Last month, the Chinese dissident Liu Xiaobo won the Nobel Peace Prize but few in his own country will ever have heard of him.
The awarding of the prize to Liu, who is currently serving an 11-year jail term for “inciting subversion of state power”, was roundly denounced by state-run media outlets and after the announcement was made in Norway, Chinese access to the BBC and CNN was instantly blocked. The Chinese Foreign Ministry declared: “Liu Xiaobo is a criminal. The Nobel Peace Prize is meant to award individuals who promote international harmony and friendship, peace and disarmament.” But China is involved in a different kind of “harmonising” — the euphemistic term used by governmental departments to prevent access to, or change the content of, certain websites which may “undermine national unity” or “infringe upon national honour”. Information about Liu is almost impossible to find behind the Golden Shield Project, the $800 million internet filtering system nicknamed the Great Firewall of China, other than that he is said to be a traitor, aided by the criminals of the Nobel Peace Prize Committee.
Liu Xiaobo: Nobel cause
Nowhere on China’s super-intranet can you find any information about Taiwan’s independence. After the Urumqi riots in July 2009 — of which, again, not a trace can be found — the social networking sites Twitter and Facebook, as well as local versions Fanfou and Youku, were permanently banned. The 20th anniversary of the Tiananmen Square massacre last year coincided with a four-day shutdown of China’s entire social networking capability: all blogs, forums and discussion boards. The official rationale? “In order to improve the internet content and provide a healthy environment for our netizens, we have designated 3-6 June as the national server maintenance day. This move is widely supported by the public.” Search for the Dalai Lama, or type “Tiananmen Square” into Google China, and they will yield no results. Ditto “democracy”, “dictatorship”, or “Communist Party”.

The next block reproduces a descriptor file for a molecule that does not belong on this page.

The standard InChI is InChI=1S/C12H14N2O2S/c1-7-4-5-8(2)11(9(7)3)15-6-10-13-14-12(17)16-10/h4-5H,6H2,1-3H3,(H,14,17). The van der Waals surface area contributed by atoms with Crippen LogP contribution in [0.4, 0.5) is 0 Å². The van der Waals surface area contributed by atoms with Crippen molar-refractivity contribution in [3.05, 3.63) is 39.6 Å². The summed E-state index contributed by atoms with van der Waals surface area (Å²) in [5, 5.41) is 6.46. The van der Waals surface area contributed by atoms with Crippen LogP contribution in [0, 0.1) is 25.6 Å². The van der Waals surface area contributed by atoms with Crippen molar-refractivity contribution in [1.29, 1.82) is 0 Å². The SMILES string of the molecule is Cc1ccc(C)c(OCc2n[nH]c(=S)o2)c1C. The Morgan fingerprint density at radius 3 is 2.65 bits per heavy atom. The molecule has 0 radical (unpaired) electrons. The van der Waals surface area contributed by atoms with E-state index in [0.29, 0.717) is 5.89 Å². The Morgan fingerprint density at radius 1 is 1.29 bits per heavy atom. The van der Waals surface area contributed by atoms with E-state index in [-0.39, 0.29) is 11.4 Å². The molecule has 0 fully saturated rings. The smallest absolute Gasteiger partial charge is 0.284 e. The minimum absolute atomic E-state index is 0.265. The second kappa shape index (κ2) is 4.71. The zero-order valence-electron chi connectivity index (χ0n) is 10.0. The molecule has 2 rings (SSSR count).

The Chinese government will point to the fact that many international news agencies and reference sites, including BBC News, the Huffington Post and Wikipedia, are no longer banned by the Golden Shield Project. Information is available, they will say, from a variety of worldwide sources. But China’s highly sophisticated filtering system can block individual pages within websites. Articles on the BBC News website about Tibet, or an Amazon page profiling the biography of Mao by Jung Chang and Jon Halliday are inaccessible.
But Chinese netizens are fighting back. A vast number of volunteers are engaging in highly popular translation projects, disseminating American and British magazines, TV shows and university courses to huge numbers of followers. You can even download the Chinese version of the Economist directly on to your smartphone.
These translation collectives, who make no profit for themselves, are motivated by a desire to embrace Western culture and to access non-censored news items. This practice is not illegal — yet. But if China legislates against these volunteers — and as Amnesty International notes, it “has the largest recorded number of imprisoned journalists and cyber-dissidents in the world”, this is likely soon — these cyber pirates have ways of circumventing the Great Firewall, which they pejoratively term the “Red Crab”.
The internet has created an insatiable appetite for young Chinese to learn about the West. But it has also provided a window into that world, one which the Chinese government will struggle to shut. As the Chinese artist and dissident Ai WeiWei put it, “They are going to want to know who Liu Xiaobo is and why he won this prize. They are going to learn who he is and this way they are going to learn more about freedom, democracy, justice and about the Tiananmen generation.”